McGill Anishinaabe Study Group Forms

Last spring, Nathan Ince and Jenni Makahnouk met at a seminar and discovered that they both shared an interest in learning the Anishinaabe language. Makahnouk is Anishinaabe, and Ince, a professor in McGill’s history department, wanted to learn him for his research. As a result, they are now running an Anishinaabe language study group this semester for all McGill students interested in the language. The Daily spoke with Ince, Makahnouk and Nika Paul, another student involved, to learn more about this project and why they believe it is needed at McGill.

“We both got a little closer and were like ‘hey, why don’t we learn this together,'” Makahnouk says. “I want to try to learn it to keep my language alive, and also learn more about my culture.”

Paul also pointed out that programs like this are valuable because “not all of us have the opportunity [to learn Anishinaabe] in our communities and our families because of colonization. For most of Canada’s history, federal and provincial governments have advanced colonial policies designed to suppress the use of Indigenous languages, including through the Indian Act, residential schools, and the “scoop.” 60s”.

When asked how the study group works, Makahnouk said that “there is a certain formal component in class and there isn’t necessarily homework, but it’s kind of like going at his own pace”. They welcome anyone with an interest in the language, with most attendees being beginners. However, organizers hope that with enough interest, it can grow into something bigger.

In 2017, a task force appointed by Provost Christopher Manfredi issued 52 Calls to Action related to Indigenous Studies and Indigenous Education. So far, only five of those calls have been marked as “completed.” One call still ongoing is #34, which relates to “Language Revitalization and Documentation” and asks McGill to create a plan to support language revitalization in Indigenous communities. However, McGill still does not offer any Indigenous language courses, which the group hopes their initiative can change. Ince said the end goal was to turn their study group into a class.

“We would ideally like […] have a fluent Anishinaabe speaking instructor who would be able to teach their class like they teach any other language class here,” Makahnouk explained. Since McGill is located on both Anishinaabe and Haudenosaunee unceded land, she would be happy to see classes in either language.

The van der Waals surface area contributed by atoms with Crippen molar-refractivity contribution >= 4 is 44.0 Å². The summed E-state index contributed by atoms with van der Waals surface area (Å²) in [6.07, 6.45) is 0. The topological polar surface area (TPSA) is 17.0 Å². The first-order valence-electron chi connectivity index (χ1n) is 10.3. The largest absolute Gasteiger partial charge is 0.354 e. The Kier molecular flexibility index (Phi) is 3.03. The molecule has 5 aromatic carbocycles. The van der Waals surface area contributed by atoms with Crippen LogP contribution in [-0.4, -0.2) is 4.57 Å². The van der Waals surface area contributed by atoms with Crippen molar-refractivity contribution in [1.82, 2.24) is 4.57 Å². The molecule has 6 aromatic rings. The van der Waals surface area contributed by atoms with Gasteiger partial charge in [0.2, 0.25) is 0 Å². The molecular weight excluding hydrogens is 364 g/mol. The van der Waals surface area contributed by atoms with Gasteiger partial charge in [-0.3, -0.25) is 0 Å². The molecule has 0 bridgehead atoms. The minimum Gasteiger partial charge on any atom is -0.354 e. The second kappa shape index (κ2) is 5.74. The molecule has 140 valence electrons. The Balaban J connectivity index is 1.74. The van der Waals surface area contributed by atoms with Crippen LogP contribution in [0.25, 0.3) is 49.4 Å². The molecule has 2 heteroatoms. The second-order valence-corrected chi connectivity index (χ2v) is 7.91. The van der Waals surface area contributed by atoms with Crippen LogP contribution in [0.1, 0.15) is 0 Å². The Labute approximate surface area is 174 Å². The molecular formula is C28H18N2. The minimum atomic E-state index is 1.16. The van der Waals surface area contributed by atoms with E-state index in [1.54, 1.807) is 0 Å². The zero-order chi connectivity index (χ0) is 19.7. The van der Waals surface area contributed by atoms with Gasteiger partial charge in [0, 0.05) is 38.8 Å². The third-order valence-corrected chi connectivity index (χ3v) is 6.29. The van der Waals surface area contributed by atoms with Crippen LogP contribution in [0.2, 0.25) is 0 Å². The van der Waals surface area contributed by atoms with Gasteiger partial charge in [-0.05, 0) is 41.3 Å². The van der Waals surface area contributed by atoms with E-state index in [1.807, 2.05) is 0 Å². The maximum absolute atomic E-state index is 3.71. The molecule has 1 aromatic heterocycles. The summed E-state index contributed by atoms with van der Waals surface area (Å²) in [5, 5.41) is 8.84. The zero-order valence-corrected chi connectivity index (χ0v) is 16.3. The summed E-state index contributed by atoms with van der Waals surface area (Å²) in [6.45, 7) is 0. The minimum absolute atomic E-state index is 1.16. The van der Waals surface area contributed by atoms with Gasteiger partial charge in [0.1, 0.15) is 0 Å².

“These are the original languages ​​of the earth […] I think people are starting to realize that and I think there’s a lot of interest in people wanting to learn [the language]Makahnouk said. “We are delighted with the interest and there are tons of people who have come for their own reasons.”

Ince estimated that there are about 20 people “circling,” with 13 people showing up for a session, indicating there is interest in learning Anishinaabe within the McGill community.

McGill only offers a minor in Indigenous Studies, which was created in 2014 as a result of student activism. In its 52 calls to action, McGill has designated number 31, which calls for a strong Indigenous studies program, as “done,” despite the lack of a major program. Paul emphasized the need for more Indigenous faculty to teach these courses, as many Indigenous Studies courses at McGill are currently taught by non-Indigenous faculty.

“We are a ‘world-class’ university, we are at the top of the rankings all the time, and yet we cannot know more about the peoples who were here first, the original peoples of the earth”, Makahnouk said.

“Indigenous knowledge is world class, having a program that teaches Indigenous languages ​​is world class,” Ince said. “If you don’t teach these languages […]you’re not training people to work in archives, to understand oral histories, or to engage with knowledge at that level. He said the more people use and engage with these languages, the stronger they will become. While emphasizing the importance of settlers not appropriating Indigenous languages, he believes that “there is a responsibility to help reverse the linguistic genocide that is taking place in Canada.”

Although it is feared that there will be resistance from the administration, the group hopes that the strong interest in the project, coupled with the 52 calls to action, will convince the University to invest in this initiative and possibly make a course out of it.

“I think there will always be a little setback. It is an institution. Yes, you have to fight hard to get what you want,” Paul said. “But I feel like there are more and more people fighting for it.”

The group meets from 5:00 p.m. to 7:00 p.m. every Wednesday at Ferrier 105.